And all of that was just that reason/rational/logic stuff. Don’t even get me started on my personal observations and experiences of love, both romantic and familial. Needless to say, when I look around at the people I know and at the world at large, I am not as enamored with all this talk of love being everything. I certainly don’t feel like I am missing out on something. I see a mess wherever I look when I see humans relating. Yes, I see laughter, joy, and even beauty. But I also see ugliness, hypocrisy, self delusion and rampant stupidity as well. Parts of my comments here have nothing to do with psychopathy per se and everything to do with simple reasoning. This particular paragraph however probably is a reflection of my “cold fish” demeanor, which is indeed tied to a cynical view of human relationships. I don’t deny that. But then again, what reason do I have to even attempt to think otherwise, as if I could anyway?
None of my interminable spiel is meant to convince you of anything obviously. Like I have said before. We are exchanging views and nothing more, although I have indeed found this conversation amusing. By the way, if you are attempting outwit me, think again my friend. It won’t happen. :)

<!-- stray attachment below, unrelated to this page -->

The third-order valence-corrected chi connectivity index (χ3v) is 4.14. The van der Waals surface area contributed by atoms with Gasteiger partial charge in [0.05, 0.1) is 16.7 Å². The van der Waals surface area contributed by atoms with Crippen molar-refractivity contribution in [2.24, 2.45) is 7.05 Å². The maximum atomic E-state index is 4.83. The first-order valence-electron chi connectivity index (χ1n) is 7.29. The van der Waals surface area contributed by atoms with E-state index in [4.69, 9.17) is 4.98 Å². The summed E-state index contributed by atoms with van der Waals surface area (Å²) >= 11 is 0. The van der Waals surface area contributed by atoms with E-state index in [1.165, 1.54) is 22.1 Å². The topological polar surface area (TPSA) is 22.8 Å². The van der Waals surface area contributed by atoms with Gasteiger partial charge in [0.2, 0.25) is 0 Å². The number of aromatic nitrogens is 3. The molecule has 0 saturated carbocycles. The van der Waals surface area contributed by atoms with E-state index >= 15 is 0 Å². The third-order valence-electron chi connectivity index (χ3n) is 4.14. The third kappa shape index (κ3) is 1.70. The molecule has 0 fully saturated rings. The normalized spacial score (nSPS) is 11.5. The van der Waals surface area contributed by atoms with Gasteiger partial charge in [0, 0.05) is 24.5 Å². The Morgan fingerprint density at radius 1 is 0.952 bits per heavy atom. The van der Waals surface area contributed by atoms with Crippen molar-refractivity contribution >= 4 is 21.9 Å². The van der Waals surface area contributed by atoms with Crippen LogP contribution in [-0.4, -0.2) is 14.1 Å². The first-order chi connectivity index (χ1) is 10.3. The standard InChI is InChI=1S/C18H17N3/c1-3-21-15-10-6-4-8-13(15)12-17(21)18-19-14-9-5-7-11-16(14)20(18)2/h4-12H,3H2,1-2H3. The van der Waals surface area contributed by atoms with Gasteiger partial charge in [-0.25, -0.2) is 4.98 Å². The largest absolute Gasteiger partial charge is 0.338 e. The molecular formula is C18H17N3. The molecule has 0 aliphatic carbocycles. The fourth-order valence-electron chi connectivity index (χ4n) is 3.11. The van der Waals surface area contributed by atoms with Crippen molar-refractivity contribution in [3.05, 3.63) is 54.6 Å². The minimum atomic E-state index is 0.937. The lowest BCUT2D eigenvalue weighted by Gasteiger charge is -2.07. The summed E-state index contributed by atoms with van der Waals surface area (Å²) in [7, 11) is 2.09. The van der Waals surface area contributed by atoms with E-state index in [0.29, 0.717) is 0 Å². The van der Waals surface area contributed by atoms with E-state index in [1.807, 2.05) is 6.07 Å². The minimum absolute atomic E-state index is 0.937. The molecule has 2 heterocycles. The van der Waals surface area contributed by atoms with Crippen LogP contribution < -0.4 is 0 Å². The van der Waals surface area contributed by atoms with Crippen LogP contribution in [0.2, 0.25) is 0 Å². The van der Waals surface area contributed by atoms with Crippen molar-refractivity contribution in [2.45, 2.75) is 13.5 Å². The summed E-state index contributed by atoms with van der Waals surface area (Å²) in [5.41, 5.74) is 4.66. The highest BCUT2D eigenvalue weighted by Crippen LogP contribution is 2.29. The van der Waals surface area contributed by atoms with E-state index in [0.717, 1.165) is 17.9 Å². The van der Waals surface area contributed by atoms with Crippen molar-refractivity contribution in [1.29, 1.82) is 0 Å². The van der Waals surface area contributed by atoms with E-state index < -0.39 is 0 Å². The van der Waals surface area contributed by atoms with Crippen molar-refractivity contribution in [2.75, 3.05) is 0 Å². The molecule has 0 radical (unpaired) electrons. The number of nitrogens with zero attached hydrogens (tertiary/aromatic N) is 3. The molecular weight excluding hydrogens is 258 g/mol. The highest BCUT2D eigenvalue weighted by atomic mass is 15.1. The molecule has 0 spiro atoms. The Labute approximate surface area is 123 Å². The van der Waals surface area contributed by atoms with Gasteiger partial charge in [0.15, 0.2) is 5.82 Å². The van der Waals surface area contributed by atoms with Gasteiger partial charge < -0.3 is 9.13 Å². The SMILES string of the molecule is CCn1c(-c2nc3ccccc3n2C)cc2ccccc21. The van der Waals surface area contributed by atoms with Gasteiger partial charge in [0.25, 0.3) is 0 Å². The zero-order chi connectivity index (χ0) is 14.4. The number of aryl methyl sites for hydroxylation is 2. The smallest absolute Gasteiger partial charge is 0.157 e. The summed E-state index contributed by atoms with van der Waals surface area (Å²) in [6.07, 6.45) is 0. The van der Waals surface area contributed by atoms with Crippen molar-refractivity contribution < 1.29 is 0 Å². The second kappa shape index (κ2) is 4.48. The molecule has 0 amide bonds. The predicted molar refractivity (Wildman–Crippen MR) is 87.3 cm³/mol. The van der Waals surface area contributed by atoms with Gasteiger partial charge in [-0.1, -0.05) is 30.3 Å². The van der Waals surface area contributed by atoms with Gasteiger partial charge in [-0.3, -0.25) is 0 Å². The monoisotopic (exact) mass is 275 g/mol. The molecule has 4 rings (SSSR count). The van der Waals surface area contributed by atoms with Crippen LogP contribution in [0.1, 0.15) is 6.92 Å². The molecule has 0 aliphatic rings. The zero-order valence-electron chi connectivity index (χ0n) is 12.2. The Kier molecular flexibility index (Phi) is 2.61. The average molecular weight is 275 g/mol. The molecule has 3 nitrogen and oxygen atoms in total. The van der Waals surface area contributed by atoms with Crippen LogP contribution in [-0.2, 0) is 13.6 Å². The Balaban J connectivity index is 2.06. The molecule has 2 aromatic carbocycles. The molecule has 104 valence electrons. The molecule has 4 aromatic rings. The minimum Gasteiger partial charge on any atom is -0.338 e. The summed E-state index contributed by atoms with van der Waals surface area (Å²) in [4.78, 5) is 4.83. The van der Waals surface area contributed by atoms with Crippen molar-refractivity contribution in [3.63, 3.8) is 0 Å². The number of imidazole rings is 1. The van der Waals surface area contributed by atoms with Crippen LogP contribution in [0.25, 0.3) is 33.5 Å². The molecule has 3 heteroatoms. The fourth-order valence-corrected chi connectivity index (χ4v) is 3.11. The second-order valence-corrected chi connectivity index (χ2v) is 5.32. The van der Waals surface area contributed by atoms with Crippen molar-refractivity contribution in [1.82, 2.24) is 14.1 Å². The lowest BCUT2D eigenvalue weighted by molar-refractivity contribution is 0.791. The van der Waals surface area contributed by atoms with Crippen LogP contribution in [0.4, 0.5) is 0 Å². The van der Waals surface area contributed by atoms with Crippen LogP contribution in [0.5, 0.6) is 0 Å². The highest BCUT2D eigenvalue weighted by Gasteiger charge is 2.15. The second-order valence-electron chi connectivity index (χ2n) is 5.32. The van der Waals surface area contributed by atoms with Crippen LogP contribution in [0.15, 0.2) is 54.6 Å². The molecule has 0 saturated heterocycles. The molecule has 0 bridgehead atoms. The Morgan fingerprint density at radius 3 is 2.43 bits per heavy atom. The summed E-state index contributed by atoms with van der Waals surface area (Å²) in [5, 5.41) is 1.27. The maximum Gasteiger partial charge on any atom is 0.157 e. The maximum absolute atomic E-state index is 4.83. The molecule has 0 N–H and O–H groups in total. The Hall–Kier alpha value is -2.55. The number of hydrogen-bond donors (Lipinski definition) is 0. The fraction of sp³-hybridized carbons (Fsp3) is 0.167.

Your letter is a good one which goes a
long way towards delineating not just your thoughts, but your
feelings about things as well.
I liked Before Sunrise at lot,
but Bridges of Madison County did not ring true for me. It seemed schmaltzy. Nevertheless, I see your point in referring to
those films: one can appreciate the intimacy of romantic love and see
the beauty in that intimacy without necessarily wanting to participate in it,